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WASHINGTON — David Delancy is the president and CEO of One Day Came Construction, a small business he opened about 18 years ago.​
"It’s lots of work — you got quite a bit on your plate," he said. "Not only, you know, running the business, but, you know, you have quite a bit of emails, you know, people workload in place at the same time," he said. 
Delancy has eight employees and says he manages several projects at a time. But, he says the last couple years have been challenging because of supply-chain issues, inflation and a shortage of skilled workers.
"Construction is a serious business," he said. "So, you have to approach it, you know, properly. You have to approach it honestly — you have to have the right forces in place, the right professionals in place, to be able to manage the work, to be able to perform the work."
He says he’s been trying to adapt, for example, by limiting the number of projects he takes on. Even so, he said there are forces beyond his control, like delays for construction supplies, which can hold up a project’s completion.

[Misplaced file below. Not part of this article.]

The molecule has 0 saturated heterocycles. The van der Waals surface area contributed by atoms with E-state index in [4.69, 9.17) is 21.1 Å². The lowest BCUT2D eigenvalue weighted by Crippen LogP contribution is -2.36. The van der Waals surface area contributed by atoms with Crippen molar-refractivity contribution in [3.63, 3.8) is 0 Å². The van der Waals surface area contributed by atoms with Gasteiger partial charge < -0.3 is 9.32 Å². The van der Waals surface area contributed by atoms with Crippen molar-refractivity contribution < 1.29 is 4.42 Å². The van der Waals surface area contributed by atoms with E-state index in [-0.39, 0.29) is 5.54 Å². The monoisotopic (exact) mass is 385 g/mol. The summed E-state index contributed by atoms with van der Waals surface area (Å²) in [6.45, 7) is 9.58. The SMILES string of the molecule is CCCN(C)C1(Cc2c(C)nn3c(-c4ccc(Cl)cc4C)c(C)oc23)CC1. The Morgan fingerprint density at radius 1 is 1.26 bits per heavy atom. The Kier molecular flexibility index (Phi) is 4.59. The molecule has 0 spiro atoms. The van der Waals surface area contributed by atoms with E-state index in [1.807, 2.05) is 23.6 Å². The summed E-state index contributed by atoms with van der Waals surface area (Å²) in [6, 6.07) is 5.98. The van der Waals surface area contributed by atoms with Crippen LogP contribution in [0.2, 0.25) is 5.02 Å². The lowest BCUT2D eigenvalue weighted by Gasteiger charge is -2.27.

Delancy was one of 170 small business owners from Florida who traveled to Washington, D.C. last week to attend the Goldman Sachs 10,000 Small Businesses Summit.
There, he said he learned that his experience is not unique.
"We’re struggling with cash flow, you know, workforce issues, supply chains and things like that," he said. "So, it’s just those things that are kind of, you know, I think need to get looked more into, because that’s pretty much how our business, you know, run on a you know, on a day to day basis successfully."
Experts say the United States’ economic outlook remains uncertain. Thursday’s economic activity report from the Bureau of Economic Analysis showed the nation’s economic output shrank for the second straight quarter.
Republicans seized on the numbers to paint a gloomy picture.
"We’re in a recession with high inflation," said Florida Sen. Rick Scott. "I mean, that’s a horrible environment for families and for businesses."
But, President Joe Biden rejected the recession tag. He emphasized that unemployment is low and consumer spending continues to grow.
Treasury Secretary Janet Yellen has shied away from using the term "recession," pointing to low unemployment. 
Back in Florida, Delancy said he tries to remain optimistic about the future — that the economy will improve and small businesses like his won’t be forgotten. 
"I just hope that we can continue keeping the conversation going," he said. "And continue to meet with one another, you know, in efforts to see where we can make small businesses in America powerful."

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